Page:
The subject of disparate sex ratios among North American ducks was first treated in detail by Bellrose et al. (1961), who summarized the available literature and discussed principal mortality factors with respect to their possible effect on sex composition. They extended Mayr's (1939) age classification and considered sex ratios within four age classes: primary- at fertilization; secondary- at hatching; tertiary- between hatching and adulthood; and quaternary- during adulthood. These authors noted distorted quaternary sex ratios in most populations although primary, secondary, and tertiary sex ratios were nearly even. Thus, the disparity arose sometime during adulthood, but the authors were unable to isolate the specific cause. They concluded that hunters and disease take relatively more drakes than hens, and that predators, agricultural operations, and stress take more hens than drakes.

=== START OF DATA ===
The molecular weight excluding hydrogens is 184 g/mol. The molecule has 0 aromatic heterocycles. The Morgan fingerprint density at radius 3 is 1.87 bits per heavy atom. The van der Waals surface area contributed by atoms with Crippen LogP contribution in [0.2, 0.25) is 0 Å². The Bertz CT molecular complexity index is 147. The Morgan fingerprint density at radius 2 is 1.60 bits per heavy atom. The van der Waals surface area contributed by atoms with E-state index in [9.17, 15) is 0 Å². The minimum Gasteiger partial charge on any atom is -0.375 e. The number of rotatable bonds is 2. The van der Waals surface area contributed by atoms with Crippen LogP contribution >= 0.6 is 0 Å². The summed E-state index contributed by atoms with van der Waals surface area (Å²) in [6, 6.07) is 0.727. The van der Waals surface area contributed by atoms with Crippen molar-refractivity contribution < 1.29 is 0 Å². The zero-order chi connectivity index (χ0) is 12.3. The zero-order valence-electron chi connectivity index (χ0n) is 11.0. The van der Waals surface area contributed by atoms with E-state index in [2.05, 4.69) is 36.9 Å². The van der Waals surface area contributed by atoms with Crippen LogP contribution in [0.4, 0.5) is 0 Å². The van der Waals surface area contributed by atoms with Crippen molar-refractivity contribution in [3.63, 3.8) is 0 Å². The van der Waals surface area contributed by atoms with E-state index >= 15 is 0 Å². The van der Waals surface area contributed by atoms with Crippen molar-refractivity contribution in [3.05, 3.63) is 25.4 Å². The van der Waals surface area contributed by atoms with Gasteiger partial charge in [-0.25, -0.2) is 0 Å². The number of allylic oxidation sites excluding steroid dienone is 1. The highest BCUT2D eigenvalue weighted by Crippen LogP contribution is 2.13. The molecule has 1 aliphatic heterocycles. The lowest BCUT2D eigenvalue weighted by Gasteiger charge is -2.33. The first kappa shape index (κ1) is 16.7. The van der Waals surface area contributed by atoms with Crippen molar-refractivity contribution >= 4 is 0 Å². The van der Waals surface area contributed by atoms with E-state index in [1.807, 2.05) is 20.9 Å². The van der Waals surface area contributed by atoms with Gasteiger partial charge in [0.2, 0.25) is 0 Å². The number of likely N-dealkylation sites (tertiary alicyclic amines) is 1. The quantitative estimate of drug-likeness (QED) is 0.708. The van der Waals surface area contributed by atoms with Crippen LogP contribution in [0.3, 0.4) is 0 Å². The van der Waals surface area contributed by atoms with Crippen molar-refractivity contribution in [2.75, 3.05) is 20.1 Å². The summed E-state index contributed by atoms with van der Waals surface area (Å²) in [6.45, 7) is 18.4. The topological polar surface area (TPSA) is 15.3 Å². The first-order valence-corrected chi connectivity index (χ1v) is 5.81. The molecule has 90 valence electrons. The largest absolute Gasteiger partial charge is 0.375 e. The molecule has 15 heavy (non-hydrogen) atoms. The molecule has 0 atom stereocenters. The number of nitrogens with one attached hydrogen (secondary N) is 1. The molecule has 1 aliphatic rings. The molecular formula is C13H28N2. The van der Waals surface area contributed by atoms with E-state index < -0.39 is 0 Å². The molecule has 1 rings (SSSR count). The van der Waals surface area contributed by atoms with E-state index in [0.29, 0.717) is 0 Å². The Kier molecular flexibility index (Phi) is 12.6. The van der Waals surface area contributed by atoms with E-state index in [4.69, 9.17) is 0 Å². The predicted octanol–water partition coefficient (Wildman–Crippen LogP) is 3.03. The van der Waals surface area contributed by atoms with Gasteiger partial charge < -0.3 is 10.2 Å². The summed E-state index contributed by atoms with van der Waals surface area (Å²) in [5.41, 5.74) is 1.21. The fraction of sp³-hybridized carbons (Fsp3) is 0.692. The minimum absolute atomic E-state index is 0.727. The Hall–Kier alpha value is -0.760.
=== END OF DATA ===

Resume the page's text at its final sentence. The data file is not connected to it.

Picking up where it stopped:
Interest in disparate sex ratios has mounted in recent years, partly because of apparent further distortions in the sex ratios of some species but mostly because of the notion that, possibly, "excess" drakes could be "harvested" without serious impact on the breeding potential of the populations (e.g., Grieb et al. 1970). The mallard became a focal point for such thought because the species is well known to hunters and the sexes are easily distinguished.